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Shiite pilgrims throng Iraq’s Karbala for mourning ritual

Some 25,000 members of security forces deployed to protect pilgrims

By AFP - Oct 01,2017 - Last updated at Oct 01,2017

Shiite Muslim migrants to Greece flagellate themselves during the celebrations of Shiite religious holiday of Ashura at an industral area of Piraeus near Athens on Sunday (AFP photo)

KARBALA, Iraq — Hundreds of thousands of Shiite Muslim pilgrims gathered in the Iraqi shrine city of Karbala on Sunday for ceremonies marking the seventh-century killing of the Prophet Mohammed's grandson.

Some 25,000 members of the security forces were deployed to protect the pilgrims, who in the past have faced attacks from Sunni extremists including the Daesh terror group.

This year's ceremonies were marked by the chanting of slogans against Iraqi Kurdish leader Massud Barzani, like "Barzani you are the sponsor of dividing the country" and "Don't believe we will ever give you Kirkuk".

Barzani's autonomous region in northern Iraq held a referendum on September 25 that saw voters overwhelmingly back independence for Iraqi Kurdistan. The vote was also held in disputed areas like the city of Kirkuk.

Hamed Al Obays, one of the organisers of the procession, said the chants opposed the "separatist conspiracy in northern Iraq".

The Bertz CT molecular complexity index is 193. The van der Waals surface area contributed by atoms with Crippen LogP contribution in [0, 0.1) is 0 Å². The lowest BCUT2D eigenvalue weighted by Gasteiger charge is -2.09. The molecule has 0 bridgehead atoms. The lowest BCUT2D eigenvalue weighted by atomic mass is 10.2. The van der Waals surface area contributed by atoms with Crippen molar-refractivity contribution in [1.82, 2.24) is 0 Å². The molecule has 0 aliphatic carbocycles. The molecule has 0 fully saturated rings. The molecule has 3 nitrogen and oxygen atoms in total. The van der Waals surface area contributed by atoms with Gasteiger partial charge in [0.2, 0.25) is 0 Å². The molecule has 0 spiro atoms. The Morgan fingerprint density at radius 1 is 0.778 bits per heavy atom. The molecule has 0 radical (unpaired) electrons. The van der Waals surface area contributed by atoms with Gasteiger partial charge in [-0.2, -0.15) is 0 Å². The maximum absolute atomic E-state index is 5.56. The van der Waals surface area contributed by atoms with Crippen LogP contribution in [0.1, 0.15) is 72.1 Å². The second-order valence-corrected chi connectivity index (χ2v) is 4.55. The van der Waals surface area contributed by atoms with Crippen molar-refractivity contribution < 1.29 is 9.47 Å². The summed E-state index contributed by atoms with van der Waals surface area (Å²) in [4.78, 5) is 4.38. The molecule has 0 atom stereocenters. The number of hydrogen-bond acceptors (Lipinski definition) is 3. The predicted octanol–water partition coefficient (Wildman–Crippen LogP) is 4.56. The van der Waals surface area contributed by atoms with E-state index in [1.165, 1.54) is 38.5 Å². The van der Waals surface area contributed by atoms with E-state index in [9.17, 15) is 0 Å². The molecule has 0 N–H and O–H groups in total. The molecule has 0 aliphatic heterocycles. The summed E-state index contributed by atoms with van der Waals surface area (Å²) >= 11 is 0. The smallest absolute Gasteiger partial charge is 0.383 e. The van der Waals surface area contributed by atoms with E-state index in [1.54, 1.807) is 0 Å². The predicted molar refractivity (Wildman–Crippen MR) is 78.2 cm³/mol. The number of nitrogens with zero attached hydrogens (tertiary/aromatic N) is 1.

Pilgrims weep and beat their chests in mourning during the ceremonies, some using swords that leave blood dripping down their robes.

The annual Ashura commemorations mark the killing of Imam Hussein allegedly by the forces of the Caliph Yazid in 680AD — a formative event in Shiite Islam.

Imam Hussein's death was part of a dispute over who should succeed the Prophet Mohammed, which eventually developed into a bitter schism between the Sunni and Shiite branches of Islam.

Many Shiite worshippers travel from neighbouring Iran and other countries each year to visit Imam Hussein's shrine in Karbala, which lies about 80 kilometres  southwest of Baghdad.

 

Millions of others across the Shiite world, from Lebanon to south Asia, hold processions in their home towns, performing a variety of rituals, many involving flagellation.

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